Backyard birds like the familiar cardinals, bluejays, wrens and woodpeckers are an everyday sight in Chesapeake Country. But guinea fowl waddling through neighborhoods? Or a four-foot emu trekking across fields?
Not so everyday.
A flock of free-range guinea hens enjoyed a pastoral New Year’s weekend wandering through a Huntingtown neighborhood, foraging for insects and seeds across winter-dormant lawns.
The harmless birds are African natives that have been widely domesticated. On Sheckells Road, the flock came, they grazed and they left. But the walkabout wasn’t all easy-come, easy-go. Obstacles were encountered.
In one yard, a rail fence stood between the flock and its destination. Fitting in between the rails wasn’t easy for the well-fed birds. It took one particularly large hen five tries. She succeeded only after a short running start gave her enough forward momentum to push through and join her fellow-journey hens on the other side.
The flock hasn’t been seen or heard from since.
The guinea hens’ Calvert appearance raised curiosity, but it didn’t cause much of a ruckus.
Unlike the errant emu. That big bird was a news event.
Listeners to WTOP news radio on Thursday, January 6, learned about the roaming emu. Word quickly spread. The emu was spotted in fields and woodland edges south of Owings and in Huntingtown. Nobody knew where the bird came from, how long it had been loose or if it was injured. No one came forward to claim the bird.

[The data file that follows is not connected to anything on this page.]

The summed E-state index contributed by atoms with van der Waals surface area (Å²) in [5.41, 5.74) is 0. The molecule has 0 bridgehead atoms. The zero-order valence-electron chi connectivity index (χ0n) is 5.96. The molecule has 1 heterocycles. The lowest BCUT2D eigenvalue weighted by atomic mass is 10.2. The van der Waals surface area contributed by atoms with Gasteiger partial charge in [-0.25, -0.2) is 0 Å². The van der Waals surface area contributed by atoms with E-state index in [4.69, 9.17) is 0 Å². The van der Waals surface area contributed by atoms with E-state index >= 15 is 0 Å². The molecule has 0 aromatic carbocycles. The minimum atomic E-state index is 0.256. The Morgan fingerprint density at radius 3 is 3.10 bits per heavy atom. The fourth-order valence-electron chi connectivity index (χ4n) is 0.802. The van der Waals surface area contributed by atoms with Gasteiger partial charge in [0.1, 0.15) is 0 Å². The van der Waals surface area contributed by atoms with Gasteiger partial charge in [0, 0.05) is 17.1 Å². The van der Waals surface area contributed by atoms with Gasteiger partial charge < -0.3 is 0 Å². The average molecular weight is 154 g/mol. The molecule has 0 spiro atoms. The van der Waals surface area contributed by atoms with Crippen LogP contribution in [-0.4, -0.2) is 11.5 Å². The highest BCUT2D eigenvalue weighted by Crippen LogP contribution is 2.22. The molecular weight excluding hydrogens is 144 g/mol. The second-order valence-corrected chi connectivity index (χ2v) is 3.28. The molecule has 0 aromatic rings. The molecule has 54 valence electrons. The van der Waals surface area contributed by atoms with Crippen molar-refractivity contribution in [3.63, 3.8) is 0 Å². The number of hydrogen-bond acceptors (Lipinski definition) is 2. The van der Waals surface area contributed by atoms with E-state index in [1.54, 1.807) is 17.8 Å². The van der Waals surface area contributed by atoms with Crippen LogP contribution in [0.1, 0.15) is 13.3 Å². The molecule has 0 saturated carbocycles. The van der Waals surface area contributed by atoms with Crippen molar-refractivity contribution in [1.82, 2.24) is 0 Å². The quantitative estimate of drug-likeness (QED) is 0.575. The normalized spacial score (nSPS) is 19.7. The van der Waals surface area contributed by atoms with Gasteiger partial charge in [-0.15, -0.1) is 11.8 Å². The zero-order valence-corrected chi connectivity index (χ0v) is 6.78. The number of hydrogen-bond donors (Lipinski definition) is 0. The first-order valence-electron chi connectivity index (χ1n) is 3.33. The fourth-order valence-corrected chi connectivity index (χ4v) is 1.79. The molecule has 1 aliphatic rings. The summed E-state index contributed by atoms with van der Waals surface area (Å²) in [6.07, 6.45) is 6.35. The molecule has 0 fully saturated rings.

Throughout the day, WTOP broadcasts warned citizens to call Calvert animal control if they spotted the bird. With powerful talons, an emu could be dangerous if cornered.
Emu (Dromaius novaehollandiae) are Australian natives. The flightless birds are in the same family as ostrich and can grow five to six feet tall and weigh as much as 150 pounds. With powerful legs similar to an ostrich’s, it can run up to 40 miles an hour. Emus live about 30 years.
Emu products include leather, meat, feathers and decorative egg shells. Emu oil is sold for cosmetic and pharmaceutical purposes. Emu meat is low-fat, with more iron, protein and vitamin C than beef, and less sodium than beef, chicken or turkey, according to the Maryland Emu Association.
Nobody can be sure if Calvert farmer Bobby Nutwell knew all this when he spotted the emu on a private field in Owings.
“Nutwell was legally goose hunting when he saw the bird running across his field,” says Lt. Dave McDowell of the Calvert County Sheriff’s office. “He said the bird was headed right for busy Chaneyville Road that runs next to the field. Nutwell believed the bird was going to cause a traffic accident and therefore posed a threat to public safety.”
So Nutwell shot and killed the bird.
The public’s reaction was swift — and stern. Postings on websites and Facebook pages decried the killing, some insisting that Nutwell be arrested for poaching.
Calvert County Sheriff Mike Evans says not so quick.
“We can’t see any violations,” says Evans. “It was a judgment call on his part. He’s a legal hunter.”
Back on his Owings farm, Nutwell expressed no regrets about his kill. On a televised interview he stood next to the giant bird, hung upside-down from a rafter.
“I got him,” Nutwell said. “And we gonna eat it up.”